By Bev Davis
Editor’s note: This column by the late Bev Davis originally was published Feb. 28, 2001. Davis passed away Aug. 1, 2010, of a sudden illness.
Today, many of us begin a sacred season called Lent. Christians mark the 40-day period in many ways, and, having grown up in a less liturgical church, I’m glad more denominations are now open to observing Lent.
Some churches are offering special classes, musicals and opportunities for community service. Others are leading believers through a time of self-denial through fasting and extra prayer services.
Regardless of the method, the opportunity to do some serious spiritual reflection comes at a wonderful time of the year.
Chill factors remind us winter has not yet passed. Fifty-degree days and sprigs of dark green grass remind us spring is on the horizon.
Trapped somewhere in the diminishing darkness of short days and snowy evenings and the welcome sound of spring peepers in a nearby creek, I’m taking a spiritual inventory.
What mindsets do I want to keep? What spiritual challenges lie ahead? In many ways, it’s like the beginning of a new year. What about all those new goals I set Jan. 1? Believe it or not, some of them are still in the running. Perhaps, because I took a new approach this year.
I took the advice of a TV commercial that said, “Don’t just change the way you look; change the way you see yourself.”
I didn’t take that to mean I should become a petulant diva, focused on my own whims and fancies, but I am a little gentler with myself these days. I did enough brow-beating and self-scrutiny growing up to last me for a lifetime.
Every morning, I try to visualize the kind of person I want to be throughout the day. I imagine how I want to react when I’ve been interrupted by phone calls for the umpteenth time. I think through how I want to interact with co-workers. Looking ahead and seeing myself doing the right thing, the courteous thing, the Christlike thing, helps me begin to move in that direction.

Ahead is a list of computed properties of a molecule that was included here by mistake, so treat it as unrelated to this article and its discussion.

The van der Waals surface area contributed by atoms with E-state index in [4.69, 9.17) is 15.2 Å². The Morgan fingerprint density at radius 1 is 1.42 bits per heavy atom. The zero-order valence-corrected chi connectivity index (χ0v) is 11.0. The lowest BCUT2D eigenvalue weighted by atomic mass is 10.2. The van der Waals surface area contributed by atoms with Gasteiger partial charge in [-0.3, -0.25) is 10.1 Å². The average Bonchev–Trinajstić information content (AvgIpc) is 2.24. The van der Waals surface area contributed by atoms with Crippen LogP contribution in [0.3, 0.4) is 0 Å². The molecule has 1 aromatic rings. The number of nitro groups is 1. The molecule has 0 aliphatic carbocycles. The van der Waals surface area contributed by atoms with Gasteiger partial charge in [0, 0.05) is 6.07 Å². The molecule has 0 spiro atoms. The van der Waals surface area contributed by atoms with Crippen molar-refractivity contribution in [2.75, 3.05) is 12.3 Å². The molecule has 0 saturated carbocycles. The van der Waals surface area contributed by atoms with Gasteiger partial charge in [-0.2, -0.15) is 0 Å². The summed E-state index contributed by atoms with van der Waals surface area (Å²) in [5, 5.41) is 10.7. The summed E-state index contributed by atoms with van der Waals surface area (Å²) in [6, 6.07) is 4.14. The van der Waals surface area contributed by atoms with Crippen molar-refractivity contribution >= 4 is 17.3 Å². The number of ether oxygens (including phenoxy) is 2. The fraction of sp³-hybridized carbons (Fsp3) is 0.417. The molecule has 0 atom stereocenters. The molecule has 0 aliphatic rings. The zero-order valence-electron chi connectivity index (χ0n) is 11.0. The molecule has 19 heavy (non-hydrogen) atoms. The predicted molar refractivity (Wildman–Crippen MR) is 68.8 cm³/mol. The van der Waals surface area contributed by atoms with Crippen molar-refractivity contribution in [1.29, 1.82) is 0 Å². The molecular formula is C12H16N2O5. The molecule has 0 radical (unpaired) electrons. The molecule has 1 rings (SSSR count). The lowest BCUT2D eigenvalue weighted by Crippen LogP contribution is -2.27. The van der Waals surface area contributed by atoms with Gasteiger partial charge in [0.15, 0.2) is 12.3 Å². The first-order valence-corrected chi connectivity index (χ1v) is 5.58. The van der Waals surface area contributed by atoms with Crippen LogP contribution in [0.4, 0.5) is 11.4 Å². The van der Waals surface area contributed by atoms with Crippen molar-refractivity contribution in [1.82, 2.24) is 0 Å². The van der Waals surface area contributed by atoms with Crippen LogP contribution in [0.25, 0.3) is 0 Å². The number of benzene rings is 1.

A physician friend shared a prayer with me that has become part of my morning routine. I ask the Lord to help me do no harm, relieve suffering wherever I find it and help as many people as possible get what they want or need this day.
It’s a big order, and I don’t always succeed, but I do better when I start out with a plan, a purpose and a prayer to be the kind of person I want others to be. That Golden Rule stuff Jesus talked about really works. My problem has always been that I tend to forget about it until AFTER I’ve opened my big mouth, done the wrong thing or given in to a hateful attitude.
As we begin the journey of Lent together, I encourage all believers to pray daily for one another. We’re all struggling to find God’s will, do the right thing and live the right way. We need divine intervention, and prayer is the best way I know of getting it.
I pray your journey of faith will be rich and meaningful this season. May you have more successes than failures, and may you awaken Easter morning with a renewed, resurrected spirit.